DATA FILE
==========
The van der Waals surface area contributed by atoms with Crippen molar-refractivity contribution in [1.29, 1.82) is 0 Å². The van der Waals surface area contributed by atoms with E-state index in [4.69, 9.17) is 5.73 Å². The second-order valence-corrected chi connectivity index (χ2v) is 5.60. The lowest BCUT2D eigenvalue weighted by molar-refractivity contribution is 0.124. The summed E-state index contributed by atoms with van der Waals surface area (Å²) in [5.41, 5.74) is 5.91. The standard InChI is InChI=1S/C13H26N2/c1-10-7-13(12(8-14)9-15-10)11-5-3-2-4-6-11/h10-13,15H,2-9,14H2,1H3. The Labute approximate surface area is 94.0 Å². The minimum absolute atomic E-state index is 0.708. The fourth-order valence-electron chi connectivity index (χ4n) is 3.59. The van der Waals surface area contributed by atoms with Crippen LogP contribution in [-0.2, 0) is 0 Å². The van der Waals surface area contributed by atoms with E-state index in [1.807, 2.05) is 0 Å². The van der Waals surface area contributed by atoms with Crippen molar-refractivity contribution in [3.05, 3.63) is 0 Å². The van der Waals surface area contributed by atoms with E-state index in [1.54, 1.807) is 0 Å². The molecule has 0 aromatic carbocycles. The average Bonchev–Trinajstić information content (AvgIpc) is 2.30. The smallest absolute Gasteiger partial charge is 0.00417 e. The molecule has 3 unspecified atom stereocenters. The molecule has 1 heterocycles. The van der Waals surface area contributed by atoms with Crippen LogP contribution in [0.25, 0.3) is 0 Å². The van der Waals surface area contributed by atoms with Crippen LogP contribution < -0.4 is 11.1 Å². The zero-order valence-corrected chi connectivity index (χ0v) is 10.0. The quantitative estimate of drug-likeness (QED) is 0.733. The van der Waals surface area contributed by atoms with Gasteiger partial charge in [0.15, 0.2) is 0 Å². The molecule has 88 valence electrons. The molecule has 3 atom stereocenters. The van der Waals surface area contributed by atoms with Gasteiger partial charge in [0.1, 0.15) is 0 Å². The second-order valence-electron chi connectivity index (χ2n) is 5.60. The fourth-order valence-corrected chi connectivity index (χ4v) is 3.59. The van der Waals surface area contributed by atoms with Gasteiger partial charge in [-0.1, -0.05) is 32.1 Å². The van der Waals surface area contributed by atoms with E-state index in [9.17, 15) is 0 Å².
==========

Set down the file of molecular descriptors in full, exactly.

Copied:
The van der Waals surface area contributed by atoms with Crippen molar-refractivity contribution in [1.29, 1.82) is 0 Å². The van der Waals surface area contributed by atoms with E-state index in [4.69, 9.17) is 5.73 Å². The second-order valence-corrected chi connectivity index (χ2v) is 5.60. The lowest BCUT2D eigenvalue weighted by molar-refractivity contribution is 0.124. The summed E-state index contributed by atoms with van der Waals surface area (Å²) in [5.41, 5.74) is 5.91. The standard InChI is InChI=1S/C13H26N2/c1-10-7-13(12(8-14)9-15-10)11-5-3-2-4-6-11/h10-13,15H,2-9,14H2,1H3. The Labute approximate surface area is 94.0 Å². The minimum absolute atomic E-state index is 0.708. The fourth-order valence-electron chi connectivity index (χ4n) is 3.59. The van der Waals surface area contributed by atoms with Crippen LogP contribution in [-0.2, 0) is 0 Å². The van der Waals surface area contributed by atoms with E-state index in [1.807, 2.05) is 0 Å². The van der Waals surface area contributed by atoms with Crippen molar-refractivity contribution in [3.05, 3.63) is 0 Å². The van der Waals surface area contributed by atoms with E-state index in [1.54, 1.807) is 0 Å². The molecule has 0 aromatic carbocycles. The average Bonchev–Trinajstić information content (AvgIpc) is 2.30. The smallest absolute Gasteiger partial charge is 0.00417 e. The molecule has 3 unspecified atom stereocenters. The molecule has 1 heterocycles. The van der Waals surface area contributed by atoms with Crippen LogP contribution in [0.25, 0.3) is 0 Å². The van der Waals surface area contributed by atoms with Crippen LogP contribution < -0.4 is 11.1 Å². The zero-order valence-corrected chi connectivity index (χ0v) is 10.0. The quantitative estimate of drug-likeness (QED) is 0.733. The van der Waals surface area contributed by atoms with Gasteiger partial charge in [0.15, 0.2) is 0 Å². The molecule has 88 valence electrons. The molecule has 3 atom stereocenters. The van der Waals surface area contributed by atoms with Gasteiger partial charge in [0.1, 0.15) is 0 Å². The second-order valence-electron chi connectivity index (χ2n) is 5.60. The fourth-order valence-corrected chi connectivity index (χ4v) is 3.59. The van der Waals surface area contributed by atoms with Gasteiger partial charge in [-0.1, -0.05) is 32.1 Å². The van der Waals surface area contributed by atoms with E-state index in [9.17, 15) is 0 Å².